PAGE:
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Nigeria begins second phase of HPV vaccination

...UNICEF targets 90% coverage of girls by December

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The second phase of vaccination against Human Papilloma virus (HPV) begins today, May 27, in Nigeria’s three South West  states of Ekiti, Ondo and  Oyo, as well as Edo, South South and Kwara in the North Central zone.

The United Nations Children’s Fund (UNICEF) aims to vaccinate 90 percent of Nigerian girls aged nine to fourteen against Human Papillomavirus (HPV) by December 2024.

Addressing misinformation and myths about HPV vaccination, UNICEF emphasized that the vaccine remains the most effective method to prevent cervical cancer in girls and women.
Dr. Ijeoma Agbo, a health specialist at UNICEF’s Lagos field office, discussed this initiative during a recent two-day media dialogue titled “Combating The Most Preventable Form Of Deadly Cancer Affecting Women and Girls Through Vaccination,” held in anticipation of the campaign’s launch.

Dr. Agbo noted that the first phase, initiated last year in Ogun, Lagos, Osun, and some northern states, achieved over a 50 percent success rate. She attributed the high cervical cancer rates to limited access to HPV vaccination services, inadequate screening and treatment, and low awareness.

She urged parents and guardians to ensure their teenage girls receive the vaccination.

“We aim to achieve a 90 percent vaccination rate for HPV,” Dr. Agbo stated. “Nationally, we have about 50 percent coverage, but the SouthWest fell short of expectations. Osun State reached 70 percent through targeted efforts, while Ogun and Lagos achieved around 40 percent each. Some northern states reached 70 percent, highlighting the need for more work in the South.

“We are now expanding to the remaining three South West states and Edo. These states are near Lagos, Ogun, and Osun, where we previously introduced the vaccine. It’s crucial to address past issues to improve the program in new areas and enhance ongoing efforts.”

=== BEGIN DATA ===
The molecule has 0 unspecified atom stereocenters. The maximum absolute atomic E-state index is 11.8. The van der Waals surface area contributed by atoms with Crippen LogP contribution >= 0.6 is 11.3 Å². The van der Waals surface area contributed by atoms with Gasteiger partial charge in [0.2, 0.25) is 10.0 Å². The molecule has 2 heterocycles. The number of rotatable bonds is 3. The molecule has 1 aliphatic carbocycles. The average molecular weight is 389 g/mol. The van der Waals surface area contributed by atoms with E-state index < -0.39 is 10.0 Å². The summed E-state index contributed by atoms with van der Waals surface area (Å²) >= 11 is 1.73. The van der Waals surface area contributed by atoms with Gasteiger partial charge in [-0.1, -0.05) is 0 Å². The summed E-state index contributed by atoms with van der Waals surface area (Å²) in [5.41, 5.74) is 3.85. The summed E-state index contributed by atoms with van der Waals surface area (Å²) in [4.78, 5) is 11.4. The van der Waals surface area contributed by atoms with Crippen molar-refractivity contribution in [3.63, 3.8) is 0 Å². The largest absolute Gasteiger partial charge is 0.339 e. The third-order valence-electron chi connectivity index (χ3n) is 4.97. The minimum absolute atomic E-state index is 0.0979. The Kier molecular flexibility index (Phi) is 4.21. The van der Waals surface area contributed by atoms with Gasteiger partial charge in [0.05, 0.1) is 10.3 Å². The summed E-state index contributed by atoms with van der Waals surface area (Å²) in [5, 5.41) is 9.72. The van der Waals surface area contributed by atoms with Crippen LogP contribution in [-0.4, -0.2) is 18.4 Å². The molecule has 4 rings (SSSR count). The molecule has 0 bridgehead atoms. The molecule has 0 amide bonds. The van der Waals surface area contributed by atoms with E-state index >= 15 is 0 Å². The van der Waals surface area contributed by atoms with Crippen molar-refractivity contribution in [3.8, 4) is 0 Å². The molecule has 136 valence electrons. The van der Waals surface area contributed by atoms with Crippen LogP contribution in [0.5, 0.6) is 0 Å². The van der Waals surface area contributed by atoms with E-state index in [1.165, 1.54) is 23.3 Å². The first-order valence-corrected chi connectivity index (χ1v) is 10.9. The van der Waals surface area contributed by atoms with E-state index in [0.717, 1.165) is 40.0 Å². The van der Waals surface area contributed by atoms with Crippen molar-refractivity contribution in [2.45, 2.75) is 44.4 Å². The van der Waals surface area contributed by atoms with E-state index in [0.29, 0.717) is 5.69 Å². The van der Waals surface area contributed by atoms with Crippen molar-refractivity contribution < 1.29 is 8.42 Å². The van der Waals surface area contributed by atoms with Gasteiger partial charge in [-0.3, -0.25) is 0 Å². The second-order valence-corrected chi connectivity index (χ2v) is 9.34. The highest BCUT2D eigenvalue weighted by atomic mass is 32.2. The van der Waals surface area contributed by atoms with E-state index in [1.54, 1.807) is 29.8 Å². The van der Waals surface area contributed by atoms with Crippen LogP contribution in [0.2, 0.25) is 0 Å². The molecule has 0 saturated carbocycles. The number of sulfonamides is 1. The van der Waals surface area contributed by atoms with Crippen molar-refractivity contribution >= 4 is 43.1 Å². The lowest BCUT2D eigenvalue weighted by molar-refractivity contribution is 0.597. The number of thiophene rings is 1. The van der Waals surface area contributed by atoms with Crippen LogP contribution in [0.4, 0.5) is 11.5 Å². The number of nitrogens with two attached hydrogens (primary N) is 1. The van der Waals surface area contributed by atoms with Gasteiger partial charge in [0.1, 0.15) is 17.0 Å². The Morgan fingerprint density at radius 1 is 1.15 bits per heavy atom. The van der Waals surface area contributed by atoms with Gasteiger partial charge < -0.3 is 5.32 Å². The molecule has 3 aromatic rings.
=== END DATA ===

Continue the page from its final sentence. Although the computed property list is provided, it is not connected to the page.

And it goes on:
Dr. Agbo appealed to parents: “We need your support. UNICEF’s mandate is to ensure every child, especially girls, can survive, thrive, and fulfill their potential. We aim to prevent future cases of cervical cancer, making this initiative vital.”

Muhammad Okorie, UNICEF’s Programme Manager, highlighted the media dialogue as an opportunity to educate the public about the benefits of HPV vaccination and other proven global health interventions.

The Kwara Government also announced that the state plans to vaccinate 311,000 girls between the ages of nine and 14.

Addressing journalists in Ilorin last week, Dr Michael Oguntoye, a Director at the Kwara State Primary Healthcare Development Agency said the exercise would begin would last for five days.

The media engagement was organised by John Snow Incorporated (JSI), with support from HPV Vaccine Acceleration Programme Partners Initiative (HAPPI) Consortium, and Bill and Melinda Gates Foundation.

Oguntoye said that the vaccination exercise was initiated by the Federal Government, with support from JSI, HAPPI and Bill and Melinda Gates Foundation.

He added that the five-day campaign, which would be inaugurated by the wife of Kwara governor, Dr Olufolake AbdulRazaq, would target both school and out-of-school girls.

“The HPV vaccine will be available across all primary health care facilities in the state.

“The vaccine is safe, efficacious and is not an attempt to reduce population or family planning strategy,” he said.

In her remarks, Dr Dupe Shittu, Social Mobilisation Officer, Kwara State Primary Healthcare Development Agency, described HPV as a group of viruses that could infect the genital areas of both men and women.

She explained that while many HPV infections go away on their own, certain strains of the virus could lead to more serious health issues.

“One of the most concerning outcomes of persistent HPV infection is cervical cancer.

“Cervical cancer affects women globally, and sadly, Nigeria is no exception.

“Our nation carries a heavy burden of cervical cancer cases, impacting the lives of our mothers, daughters, sisters, and wives,” she said.

Shittu added that Nigeria has one of the highest rates of cervical cancer incidences in the world.

She particularly said that the devastating disease not only affected the physical health of women, but also took a toll on families, communities, and the society.

She explained that the most common mode of transmission was through sexual intercourse, including vaginal, anal, and oral sex.

“The virus can be passed from one person to another even if there are no visible signs of infection or symptoms,” she said.

Also speaking, Mr Kannath Ibrahim, the Social and Behavioural Change Communication Officer, JSI, advised journalists to verify and disseminate the right information to the public.

Ibrahim, who spoke on the topic, “Combating Misinformation, Myths, Debunking and Pre-Bunking Rumours, Prevalent, Rumours and Misconception”, explained that rumours, when unchecked or addressed, lead to misinformation.  (NAN)

 

 

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